By Morris Phillips
As sure as grass and pigskin, Tom Brady’s return to the Bay Area as a football player—decades in the making—had the 39-year old superstar’s competitive juices flowing, yet it wasn’t always pretty—credit the 49ers’ defense—but was briefly spectacular.
With the 49ers trailing just 13-10 early in the fourth quarter, and attempting to build on five consecutive Patriots’ offensive possessions without allowing any points, time was still running out on the home team, facing Brady with second-and-goal from the five-yard line. Pressure was the call on the play as Brady dropped back purposively looking to re-establish the Pats’ 10-point lead.
With two 49ers’ crashing through the middle, including top pick DeForrest Buckner lunging, then grabbing at Brady’s feet, the veteran quarterback spun away only to see defensive lineman Ronald Blair rushing free towards him with bad intentions.
So what did Brady do? What could he do?
While falling backwards as not to have Blair send him to concussion protocol, Brady simply lofted a touchdown pass to Danny Amendola in the back of the end zone while the quarterback celebrated laying on his back. Unique, ridiculous and—believe it or not–rehearsed, Brady delivered when little seemed possible.
“It depends on what coverage they are playing and we work on that drill every week. He started scrambling and we all find a zone and try to get open,” Amendola said.
“Brady Vick,” Julian Edelman said, playfully describing his nimble quarterback.
Amendola’s touchdown allowed the Patriots to escape a tight ballgame late, and they went on to beat the 49ers, 30-17, sending the home team to their team record-tying ninth, consecutive loss, but even in the persistent rain, the 49ers—and Brady—at least provided something to watch.
The 49ers’ defense found effectiveness from a couple of sources: the nasty weather, and Brady being a little off in junctures of the game. Brady targeted his Bay Area buddy, Edelman, 17 times, but only connected eight times with the shifty receiver, illustrating the number of passes he overthrew or missed.
But according to New England coach Bill Belichick, the 49ers also found effectiveness in crashing safeties Eric Reid and Antoine Bethea at the snap, and outnumbering the Patriots in the run game repeatedly. Did it show in the final numbers? Not so much, as LeGarrette Blount became the latest opposing runner to surpass 100 yards rushing (124) against the Niners’ run defense. But during the second half stretch where the Patriots struggled to mount drives, the strategy worked, and Belichick took note, even mentioning that along with the safeties, the 49ers also brought corner Tramaine Brock right behind one of the safeties on several snaps.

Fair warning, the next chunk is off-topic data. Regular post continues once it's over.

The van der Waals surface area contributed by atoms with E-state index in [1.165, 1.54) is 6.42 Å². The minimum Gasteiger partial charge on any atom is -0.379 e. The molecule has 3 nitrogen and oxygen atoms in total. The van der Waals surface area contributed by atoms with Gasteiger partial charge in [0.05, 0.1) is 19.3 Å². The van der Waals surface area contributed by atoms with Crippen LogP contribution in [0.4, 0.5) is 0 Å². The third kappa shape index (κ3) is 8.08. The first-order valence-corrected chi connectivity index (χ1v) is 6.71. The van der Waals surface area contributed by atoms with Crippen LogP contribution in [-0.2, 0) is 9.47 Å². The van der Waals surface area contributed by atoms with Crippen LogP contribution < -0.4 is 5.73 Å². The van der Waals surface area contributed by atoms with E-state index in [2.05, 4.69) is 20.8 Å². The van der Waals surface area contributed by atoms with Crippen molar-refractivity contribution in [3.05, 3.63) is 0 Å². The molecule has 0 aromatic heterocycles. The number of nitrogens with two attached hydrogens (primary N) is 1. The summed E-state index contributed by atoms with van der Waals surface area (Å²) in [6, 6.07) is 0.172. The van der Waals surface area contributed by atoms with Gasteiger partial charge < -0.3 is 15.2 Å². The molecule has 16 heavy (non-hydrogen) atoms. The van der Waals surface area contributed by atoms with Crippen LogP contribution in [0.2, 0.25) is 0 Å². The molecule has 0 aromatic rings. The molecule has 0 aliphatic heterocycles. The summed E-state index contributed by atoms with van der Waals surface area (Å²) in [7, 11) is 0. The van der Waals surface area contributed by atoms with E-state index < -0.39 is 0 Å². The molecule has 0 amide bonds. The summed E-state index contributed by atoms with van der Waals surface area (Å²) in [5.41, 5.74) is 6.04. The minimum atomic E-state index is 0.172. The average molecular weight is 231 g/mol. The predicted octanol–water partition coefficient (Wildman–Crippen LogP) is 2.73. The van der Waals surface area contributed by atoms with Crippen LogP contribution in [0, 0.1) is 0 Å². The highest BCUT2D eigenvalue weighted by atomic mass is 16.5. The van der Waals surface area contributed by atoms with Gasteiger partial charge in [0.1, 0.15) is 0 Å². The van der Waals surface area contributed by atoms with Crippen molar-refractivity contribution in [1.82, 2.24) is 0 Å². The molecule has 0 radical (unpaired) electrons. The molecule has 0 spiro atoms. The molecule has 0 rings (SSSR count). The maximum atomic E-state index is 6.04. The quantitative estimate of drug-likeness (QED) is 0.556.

Veteran problem solvers like Brady and Belichick can only be fooled for so long, and that was the case on Sunday. After those five, fruitless possessions, the Patriots closed the game with 17 points, scoring on three of their next four possessions. But the 49ers’ offense may have been just as much to blame as the defense.
“He’s going to make the plays he’s going to make, and that’s what he did today. He’s Tom Brady,” 49ers’ linebacker Ahmad Brooks said.
Colin Kaepernick started well on Sunday, completing 8 of 9 passes for 117 yards a touchdown in the first half. But again, after halftime, Kap struggled with accuracy, missing on 13 of his final 21 throws. Whether fatigue, or shifting defensive principles after halftime, Kaepernick has struggled after halftime in all of his starts, especially with pass accuracy.
Consequently, the 49ers did little to take advantage of how close the score was heading into the fourth quarter, punting on six, straight possessions after they climbed within three points before halftime, and only changing that pattern with a late, meaningless touchdown.
While both teams entered Sunday’s contest with issues pressuring opposing quarterbacks, only the 49ers’ issues continued. Kaepernick was sacked five times—by five different Patriots—while Brady was dumped just once. Experience, shifting schemes, or happenstance, the Patriots helped themselves in this regard, while the 49ers did not.
Afterwards, Brady lauded the experience of playing professionally in the Bay Area for the first time, and mentioned his pre-game conversation with 49ers’ assistant Tom Rathman, one of Brady’s favorite players as a youth growing up in San Mateo.
“They have a great organization, they always have,” Brady said of the 49ers and the experience of being back home. “They inspired a lot of kids here in the Bay Area in my time growing up, and I was one of them.”
Edelman, the Woodside High graduate, second Brady’s thoughts, saying “I was a huge fan. I still like to see them do well, just not when they play us. It was a great experience.”
The 49ers travel to Miami next week to take on the suddenly-hot Dolphins who have won four straight. When you’ve won just one ballgame all season, all challenges seem daunting, and this one no less. In fact, the Dolphins have more in California (twice, at the Chargers and Rams) then the 49ers (once).